Just when I was about to give up – I saw the coyote along the side of the snow-covered road. It turned and looked at us. Assessing our big vehicle determining friend or foe? Friend was the answer as it turned away and didn’t seem to care in the least that a big white van filled with people and cameras was slowly moving towards it. Our guide had told us to watch carefully for a sighting, but my eyes weren’t as trained as his when it came to spotting big horn sheep, elk, and coyotes. We slowly followed the coyote at a distance – it seemed to be leading us as it kept turning to look over it’s shoulder. Leading us to where?
I knew in Jasper National Park wildlife was abundant in the winter, it’s actually known for it’s wildlife photography workshops that run there in the summer and the winter. Yet I was pretty sure I wasn’t going to get any super professional shots, at least I was hopping to spot a few animals. I went on the Jasper Winter Wildlife Safari with Sundog Tours – not necessarily a photo tour but more of a park tour including wildlife and landscapes.
Sundog picked me up at the scenic Pyramid Lake Resort – and explained of course there was no guarantee we would find wildlife to photograph, but we would spend time searching for various wildlife while also getting a great overview of the park in the winter. Since I didn’t have a car, and neither did the other guests on the tour (they had arrived by train), this was the perfect way to see and photograph more of the park’s spectacular scenery.
The little town of Jasper is located in a National Park which comes with good and bad. They have amazing support from the park and great sustainability programs, but there are also a lot of restrictions that go with that sustainability. They can’t offer some of the activities other places can (dogsledding and snow mobiling) due to the restrictions. However on the plus side, you get incredible insight into nature and conservation – a real natural experience where people and wildlife intermix and share the land. The area the town occupies is the largest inhabitable valley in the Canadian Rockies, which means more food for “All Creatures Great and Small!” and that means more wildlife to see!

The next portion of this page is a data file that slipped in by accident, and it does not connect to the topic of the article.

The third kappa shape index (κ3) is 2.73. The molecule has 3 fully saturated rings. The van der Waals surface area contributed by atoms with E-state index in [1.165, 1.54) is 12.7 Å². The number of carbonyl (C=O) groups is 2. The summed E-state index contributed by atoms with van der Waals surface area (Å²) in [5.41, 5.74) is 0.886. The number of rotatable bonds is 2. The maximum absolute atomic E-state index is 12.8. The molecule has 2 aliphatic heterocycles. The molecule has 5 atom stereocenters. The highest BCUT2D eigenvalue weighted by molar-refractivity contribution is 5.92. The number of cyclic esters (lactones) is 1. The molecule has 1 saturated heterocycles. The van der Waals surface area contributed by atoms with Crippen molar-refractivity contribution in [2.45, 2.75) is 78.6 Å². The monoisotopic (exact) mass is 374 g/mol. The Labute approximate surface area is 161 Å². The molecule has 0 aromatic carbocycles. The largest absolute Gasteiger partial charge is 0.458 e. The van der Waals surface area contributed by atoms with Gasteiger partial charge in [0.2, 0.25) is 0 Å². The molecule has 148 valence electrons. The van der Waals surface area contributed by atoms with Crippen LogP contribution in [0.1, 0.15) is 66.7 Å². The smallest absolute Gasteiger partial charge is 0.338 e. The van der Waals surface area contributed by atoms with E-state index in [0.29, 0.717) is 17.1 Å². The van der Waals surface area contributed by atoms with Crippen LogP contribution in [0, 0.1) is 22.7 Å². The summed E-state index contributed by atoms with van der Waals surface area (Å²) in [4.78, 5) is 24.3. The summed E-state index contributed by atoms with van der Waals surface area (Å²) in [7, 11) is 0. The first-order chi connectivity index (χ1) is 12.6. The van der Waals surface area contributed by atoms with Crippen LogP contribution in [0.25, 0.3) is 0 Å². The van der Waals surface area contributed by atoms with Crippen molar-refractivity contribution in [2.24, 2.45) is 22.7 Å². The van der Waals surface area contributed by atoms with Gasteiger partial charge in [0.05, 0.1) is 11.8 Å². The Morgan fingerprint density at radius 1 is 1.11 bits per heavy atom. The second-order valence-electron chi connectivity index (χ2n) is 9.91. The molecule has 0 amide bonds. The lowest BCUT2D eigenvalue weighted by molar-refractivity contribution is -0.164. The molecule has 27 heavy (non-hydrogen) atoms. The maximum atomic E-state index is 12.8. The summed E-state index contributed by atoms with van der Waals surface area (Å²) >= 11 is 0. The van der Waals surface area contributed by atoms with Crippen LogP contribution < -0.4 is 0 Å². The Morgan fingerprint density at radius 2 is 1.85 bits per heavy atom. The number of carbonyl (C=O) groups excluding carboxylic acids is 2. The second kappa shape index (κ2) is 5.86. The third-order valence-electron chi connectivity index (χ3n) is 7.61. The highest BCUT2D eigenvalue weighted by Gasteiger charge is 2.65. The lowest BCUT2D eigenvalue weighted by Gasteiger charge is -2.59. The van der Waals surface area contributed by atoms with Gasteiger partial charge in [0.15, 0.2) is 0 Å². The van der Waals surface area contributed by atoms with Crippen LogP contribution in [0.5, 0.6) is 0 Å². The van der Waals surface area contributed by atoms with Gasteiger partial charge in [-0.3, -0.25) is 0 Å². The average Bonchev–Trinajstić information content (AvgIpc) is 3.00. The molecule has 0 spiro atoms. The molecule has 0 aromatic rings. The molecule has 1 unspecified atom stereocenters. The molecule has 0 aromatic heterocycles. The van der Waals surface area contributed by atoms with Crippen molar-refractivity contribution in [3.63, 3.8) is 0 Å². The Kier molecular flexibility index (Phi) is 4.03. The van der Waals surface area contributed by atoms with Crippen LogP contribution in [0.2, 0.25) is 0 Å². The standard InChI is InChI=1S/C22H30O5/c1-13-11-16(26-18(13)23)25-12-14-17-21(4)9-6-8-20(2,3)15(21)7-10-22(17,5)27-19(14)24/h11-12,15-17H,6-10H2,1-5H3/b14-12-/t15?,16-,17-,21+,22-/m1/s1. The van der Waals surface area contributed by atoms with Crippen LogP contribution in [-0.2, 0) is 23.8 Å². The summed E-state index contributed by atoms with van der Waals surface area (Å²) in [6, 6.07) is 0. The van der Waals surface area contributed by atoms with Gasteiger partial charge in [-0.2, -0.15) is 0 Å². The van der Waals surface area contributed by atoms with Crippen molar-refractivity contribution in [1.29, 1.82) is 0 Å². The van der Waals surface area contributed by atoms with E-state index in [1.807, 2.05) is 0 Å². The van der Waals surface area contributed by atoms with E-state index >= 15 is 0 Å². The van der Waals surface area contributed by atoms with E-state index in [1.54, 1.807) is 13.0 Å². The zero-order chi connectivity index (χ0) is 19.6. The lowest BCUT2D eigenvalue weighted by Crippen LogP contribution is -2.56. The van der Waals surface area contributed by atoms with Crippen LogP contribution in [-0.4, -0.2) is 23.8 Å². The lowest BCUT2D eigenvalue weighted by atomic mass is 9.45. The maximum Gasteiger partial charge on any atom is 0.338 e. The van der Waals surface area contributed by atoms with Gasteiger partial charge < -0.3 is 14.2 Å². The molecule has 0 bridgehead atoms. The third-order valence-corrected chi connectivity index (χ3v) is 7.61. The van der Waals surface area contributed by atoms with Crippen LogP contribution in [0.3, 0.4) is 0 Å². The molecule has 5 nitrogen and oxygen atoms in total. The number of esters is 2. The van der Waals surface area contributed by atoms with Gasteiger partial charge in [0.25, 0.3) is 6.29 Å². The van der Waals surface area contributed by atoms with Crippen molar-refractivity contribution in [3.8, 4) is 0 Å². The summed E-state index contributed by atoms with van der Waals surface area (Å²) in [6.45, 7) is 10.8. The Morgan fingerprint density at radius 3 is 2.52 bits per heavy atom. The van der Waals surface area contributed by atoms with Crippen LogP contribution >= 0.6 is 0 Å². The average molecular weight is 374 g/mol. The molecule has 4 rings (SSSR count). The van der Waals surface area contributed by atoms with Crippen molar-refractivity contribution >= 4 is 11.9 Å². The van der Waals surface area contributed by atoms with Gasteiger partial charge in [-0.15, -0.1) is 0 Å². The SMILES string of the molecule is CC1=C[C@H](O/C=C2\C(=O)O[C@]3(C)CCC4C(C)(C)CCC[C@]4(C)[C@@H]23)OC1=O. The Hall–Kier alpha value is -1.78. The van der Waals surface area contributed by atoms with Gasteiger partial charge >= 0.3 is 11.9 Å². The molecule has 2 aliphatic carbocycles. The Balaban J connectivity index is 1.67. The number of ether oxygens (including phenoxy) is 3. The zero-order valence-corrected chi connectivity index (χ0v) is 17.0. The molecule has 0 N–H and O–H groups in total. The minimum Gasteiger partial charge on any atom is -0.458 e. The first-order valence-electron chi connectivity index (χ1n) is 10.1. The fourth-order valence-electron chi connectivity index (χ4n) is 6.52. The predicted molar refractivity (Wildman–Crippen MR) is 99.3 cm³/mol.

As we drove around the park via back roads our guide explained the unique geology around the area. I was surprised when among the snowy mountain peaks we came across a floodplain and sand dunes. We made numerous stops and were able to take pictures as the sun brightly lit up the mountain peaks. As we drove along the highway our guide’s eagle eyes spotted Big Horn Sheep grazing among the rocks and various bird sightings I never would have noticed on my own.
However it was the coyote who led us to our best find – a herd of elk grazing among the snowy trees. We all got out of the van and walked around in the deep snow covered fields for a closer look. It was picture perfect with tree branches bending from the weight of the snow and a herd of elk quietly grazing around it. The silence enveloped me – it was a beautiful sight to simply watch the animals in their environment.
Suddenly a brown blur caught my eye so I spun around to see the coyote, that led us to the herd of elk, dart off into the woods. His guiding job was done and it was time for him to get back to his own winter wonderland.
Disclosure: I was a guest of Tourism Jasper for this trip. However all of the opinions expressed here are my own. I had been wanting to see the Canadian Rockies in the winter for a long time and getting to the lesser known town of Jasper is the perfect destination for my style of travel.